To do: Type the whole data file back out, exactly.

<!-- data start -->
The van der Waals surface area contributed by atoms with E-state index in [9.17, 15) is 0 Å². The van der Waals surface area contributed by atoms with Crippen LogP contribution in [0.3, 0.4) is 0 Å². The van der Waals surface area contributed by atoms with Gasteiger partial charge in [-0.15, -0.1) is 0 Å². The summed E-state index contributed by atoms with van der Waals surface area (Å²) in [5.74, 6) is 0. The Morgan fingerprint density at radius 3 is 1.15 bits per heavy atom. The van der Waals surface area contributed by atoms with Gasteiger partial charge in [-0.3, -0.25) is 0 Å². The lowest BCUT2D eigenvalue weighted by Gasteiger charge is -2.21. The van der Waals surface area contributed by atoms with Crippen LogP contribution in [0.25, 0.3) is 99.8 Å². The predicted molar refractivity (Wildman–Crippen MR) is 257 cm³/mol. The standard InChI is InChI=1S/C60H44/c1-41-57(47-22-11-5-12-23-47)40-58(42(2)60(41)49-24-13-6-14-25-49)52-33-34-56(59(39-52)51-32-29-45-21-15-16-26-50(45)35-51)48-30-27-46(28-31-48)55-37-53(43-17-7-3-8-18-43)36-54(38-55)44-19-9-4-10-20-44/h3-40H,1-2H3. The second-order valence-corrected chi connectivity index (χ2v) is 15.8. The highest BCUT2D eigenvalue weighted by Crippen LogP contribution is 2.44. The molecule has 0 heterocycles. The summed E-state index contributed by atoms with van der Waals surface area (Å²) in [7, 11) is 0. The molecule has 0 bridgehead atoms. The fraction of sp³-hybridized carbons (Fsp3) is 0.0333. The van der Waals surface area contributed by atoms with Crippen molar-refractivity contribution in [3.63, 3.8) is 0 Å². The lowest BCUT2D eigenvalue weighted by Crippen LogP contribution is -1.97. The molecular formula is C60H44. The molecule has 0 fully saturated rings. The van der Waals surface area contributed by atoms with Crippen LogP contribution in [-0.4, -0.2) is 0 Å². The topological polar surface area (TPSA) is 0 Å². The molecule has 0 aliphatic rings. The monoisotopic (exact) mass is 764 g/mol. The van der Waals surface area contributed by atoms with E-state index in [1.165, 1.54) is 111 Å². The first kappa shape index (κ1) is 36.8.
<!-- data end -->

The van der Waals surface area contributed by atoms with E-state index in [9.17, 15) is 0 Å². The van der Waals surface area contributed by atoms with Crippen LogP contribution in [0.3, 0.4) is 0 Å². The van der Waals surface area contributed by atoms with Gasteiger partial charge in [-0.15, -0.1) is 0 Å². The summed E-state index contributed by atoms with van der Waals surface area (Å²) in [5.74, 6) is 0. The Morgan fingerprint density at radius 3 is 1.15 bits per heavy atom. The van der Waals surface area contributed by atoms with Gasteiger partial charge in [-0.3, -0.25) is 0 Å². The lowest BCUT2D eigenvalue weighted by Gasteiger charge is -2.21. The van der Waals surface area contributed by atoms with Crippen LogP contribution in [0.25, 0.3) is 99.8 Å². The predicted molar refractivity (Wildman–Crippen MR) is 257 cm³/mol. The standard InChI is InChI=1S/C60H44/c1-41-57(47-22-11-5-12-23-47)40-58(42(2)60(41)49-24-13-6-14-25-49)52-33-34-56(59(39-52)51-32-29-45-21-15-16-26-50(45)35-51)48-30-27-46(28-31-48)55-37-53(43-17-7-3-8-18-43)36-54(38-55)44-19-9-4-10-20-44/h3-40H,1-2H3. The second-order valence-corrected chi connectivity index (χ2v) is 15.8. The highest BCUT2D eigenvalue weighted by Crippen LogP contribution is 2.44. The molecule has 0 heterocycles. The summed E-state index contributed by atoms with van der Waals surface area (Å²) in [7, 11) is 0. The molecule has 0 bridgehead atoms. The fraction of sp³-hybridized carbons (Fsp3) is 0.0333. The van der Waals surface area contributed by atoms with Crippen molar-refractivity contribution in [3.63, 3.8) is 0 Å². The lowest BCUT2D eigenvalue weighted by Crippen LogP contribution is -1.97. The molecular formula is C60H44. The molecule has 0 fully saturated rings. The van der Waals surface area contributed by atoms with Crippen LogP contribution in [-0.4, -0.2) is 0 Å². The topological polar surface area (TPSA) is 0 Å². The molecule has 0 aliphatic rings. The monoisotopic (exact) mass is 764 g/mol. The van der Waals surface area contributed by atoms with E-state index in [1.165, 1.54) is 111 Å². The first kappa shape index (κ1) is 36.8.